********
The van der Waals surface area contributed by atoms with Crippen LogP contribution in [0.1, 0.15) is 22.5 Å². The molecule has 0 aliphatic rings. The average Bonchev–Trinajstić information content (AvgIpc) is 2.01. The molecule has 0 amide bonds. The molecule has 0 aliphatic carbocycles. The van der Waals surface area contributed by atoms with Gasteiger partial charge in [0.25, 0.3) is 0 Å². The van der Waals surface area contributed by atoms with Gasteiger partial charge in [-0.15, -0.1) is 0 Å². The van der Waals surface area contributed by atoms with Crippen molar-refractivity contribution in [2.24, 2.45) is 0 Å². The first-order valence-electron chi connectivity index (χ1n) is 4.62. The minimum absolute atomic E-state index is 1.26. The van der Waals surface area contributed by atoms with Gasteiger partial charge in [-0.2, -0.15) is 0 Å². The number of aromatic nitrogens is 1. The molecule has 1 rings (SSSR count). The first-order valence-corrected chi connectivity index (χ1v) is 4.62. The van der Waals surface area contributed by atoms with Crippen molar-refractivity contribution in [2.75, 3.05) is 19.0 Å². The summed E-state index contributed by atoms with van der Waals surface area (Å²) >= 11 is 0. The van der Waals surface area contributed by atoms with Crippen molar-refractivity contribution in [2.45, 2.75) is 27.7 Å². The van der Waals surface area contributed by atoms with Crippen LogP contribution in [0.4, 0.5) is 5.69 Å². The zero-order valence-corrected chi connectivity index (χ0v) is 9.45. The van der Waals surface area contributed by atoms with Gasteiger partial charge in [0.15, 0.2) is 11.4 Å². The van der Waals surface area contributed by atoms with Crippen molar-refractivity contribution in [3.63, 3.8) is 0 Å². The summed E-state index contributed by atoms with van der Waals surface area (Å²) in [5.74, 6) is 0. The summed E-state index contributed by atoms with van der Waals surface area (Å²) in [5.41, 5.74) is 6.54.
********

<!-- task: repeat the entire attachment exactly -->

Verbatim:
The van der Waals surface area contributed by atoms with Crippen LogP contribution in [0.1, 0.15) is 22.5 Å². The molecule has 0 aliphatic rings. The average Bonchev–Trinajstić information content (AvgIpc) is 2.01. The molecule has 0 amide bonds. The molecule has 0 aliphatic carbocycles. The van der Waals surface area contributed by atoms with Gasteiger partial charge in [0.25, 0.3) is 0 Å². The van der Waals surface area contributed by atoms with Gasteiger partial charge in [-0.15, -0.1) is 0 Å². The van der Waals surface area contributed by atoms with Crippen molar-refractivity contribution in [2.24, 2.45) is 0 Å². The first-order valence-electron chi connectivity index (χ1n) is 4.62. The minimum absolute atomic E-state index is 1.26. The van der Waals surface area contributed by atoms with Gasteiger partial charge in [-0.2, -0.15) is 0 Å². The number of aromatic nitrogens is 1. The molecule has 1 rings (SSSR count). The first-order valence-corrected chi connectivity index (χ1v) is 4.62. The van der Waals surface area contributed by atoms with Crippen molar-refractivity contribution in [2.75, 3.05) is 19.0 Å². The summed E-state index contributed by atoms with van der Waals surface area (Å²) >= 11 is 0. The van der Waals surface area contributed by atoms with Crippen molar-refractivity contribution in [2.45, 2.75) is 27.7 Å². The van der Waals surface area contributed by atoms with Crippen LogP contribution in [0.4, 0.5) is 5.69 Å². The zero-order valence-corrected chi connectivity index (χ0v) is 9.45. The van der Waals surface area contributed by atoms with Gasteiger partial charge in [0.15, 0.2) is 11.4 Å². The van der Waals surface area contributed by atoms with Crippen molar-refractivity contribution in [3.63, 3.8) is 0 Å². The summed E-state index contributed by atoms with van der Waals surface area (Å²) in [5.74, 6) is 0. The summed E-state index contributed by atoms with van der Waals surface area (Å²) in [5.41, 5.74) is 6.54.